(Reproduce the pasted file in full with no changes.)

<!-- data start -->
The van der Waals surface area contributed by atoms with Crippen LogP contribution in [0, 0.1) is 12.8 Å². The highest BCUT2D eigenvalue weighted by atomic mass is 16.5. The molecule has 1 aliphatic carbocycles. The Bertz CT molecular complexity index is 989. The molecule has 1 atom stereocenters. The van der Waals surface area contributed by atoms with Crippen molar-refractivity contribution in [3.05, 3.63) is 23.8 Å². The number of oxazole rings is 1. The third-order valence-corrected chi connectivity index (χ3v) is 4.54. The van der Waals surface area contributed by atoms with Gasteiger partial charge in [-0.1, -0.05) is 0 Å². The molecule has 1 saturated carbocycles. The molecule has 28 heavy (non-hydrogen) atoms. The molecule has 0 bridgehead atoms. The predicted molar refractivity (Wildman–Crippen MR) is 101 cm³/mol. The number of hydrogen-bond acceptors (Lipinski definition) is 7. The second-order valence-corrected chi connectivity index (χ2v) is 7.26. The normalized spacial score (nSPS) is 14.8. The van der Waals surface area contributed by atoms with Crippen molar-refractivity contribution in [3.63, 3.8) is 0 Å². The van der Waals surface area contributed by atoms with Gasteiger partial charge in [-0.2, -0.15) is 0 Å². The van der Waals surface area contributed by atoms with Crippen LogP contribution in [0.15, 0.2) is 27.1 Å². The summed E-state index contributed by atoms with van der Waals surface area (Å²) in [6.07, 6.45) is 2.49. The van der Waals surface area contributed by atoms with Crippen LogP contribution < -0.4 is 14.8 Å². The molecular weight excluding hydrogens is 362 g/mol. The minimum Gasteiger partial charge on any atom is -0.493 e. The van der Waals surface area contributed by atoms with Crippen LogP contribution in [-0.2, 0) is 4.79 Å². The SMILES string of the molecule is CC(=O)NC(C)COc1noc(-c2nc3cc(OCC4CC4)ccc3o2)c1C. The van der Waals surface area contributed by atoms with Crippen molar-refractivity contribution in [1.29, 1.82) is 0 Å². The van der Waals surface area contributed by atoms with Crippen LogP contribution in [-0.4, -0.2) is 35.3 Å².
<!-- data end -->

The van der Waals surface area contributed by atoms with Crippen LogP contribution in [0, 0.1) is 12.8 Å². The highest BCUT2D eigenvalue weighted by atomic mass is 16.5. The molecule has 1 aliphatic carbocycles. The Bertz CT molecular complexity index is 989. The molecule has 1 atom stereocenters. The van der Waals surface area contributed by atoms with Crippen molar-refractivity contribution in [3.05, 3.63) is 23.8 Å². The number of oxazole rings is 1. The third-order valence-corrected chi connectivity index (χ3v) is 4.54. The van der Waals surface area contributed by atoms with Gasteiger partial charge in [-0.1, -0.05) is 0 Å². The molecule has 1 saturated carbocycles. The molecule has 28 heavy (non-hydrogen) atoms. The molecule has 0 bridgehead atoms. The predicted molar refractivity (Wildman–Crippen MR) is 101 cm³/mol. The number of hydrogen-bond acceptors (Lipinski definition) is 7. The second-order valence-corrected chi connectivity index (χ2v) is 7.26. The normalized spacial score (nSPS) is 14.8. The van der Waals surface area contributed by atoms with Crippen molar-refractivity contribution in [3.63, 3.8) is 0 Å². The van der Waals surface area contributed by atoms with Gasteiger partial charge in [-0.2, -0.15) is 0 Å². The van der Waals surface area contributed by atoms with Crippen LogP contribution in [0.15, 0.2) is 27.1 Å². The summed E-state index contributed by atoms with van der Waals surface area (Å²) in [6.07, 6.45) is 2.49. The van der Waals surface area contributed by atoms with Crippen LogP contribution < -0.4 is 14.8 Å². The molecular weight excluding hydrogens is 362 g/mol. The minimum Gasteiger partial charge on any atom is -0.493 e. The van der Waals surface area contributed by atoms with Crippen LogP contribution in [-0.2, 0) is 4.79 Å². The SMILES string of the molecule is CC(=O)NC(C)COc1noc(-c2nc3cc(OCC4CC4)ccc3o2)c1C. The van der Waals surface area contributed by atoms with Crippen molar-refractivity contribution in [1.29, 1.82) is 0 Å². The van der Waals surface area contributed by atoms with Crippen LogP contribution in [-0.4, -0.2) is 35.3 Å².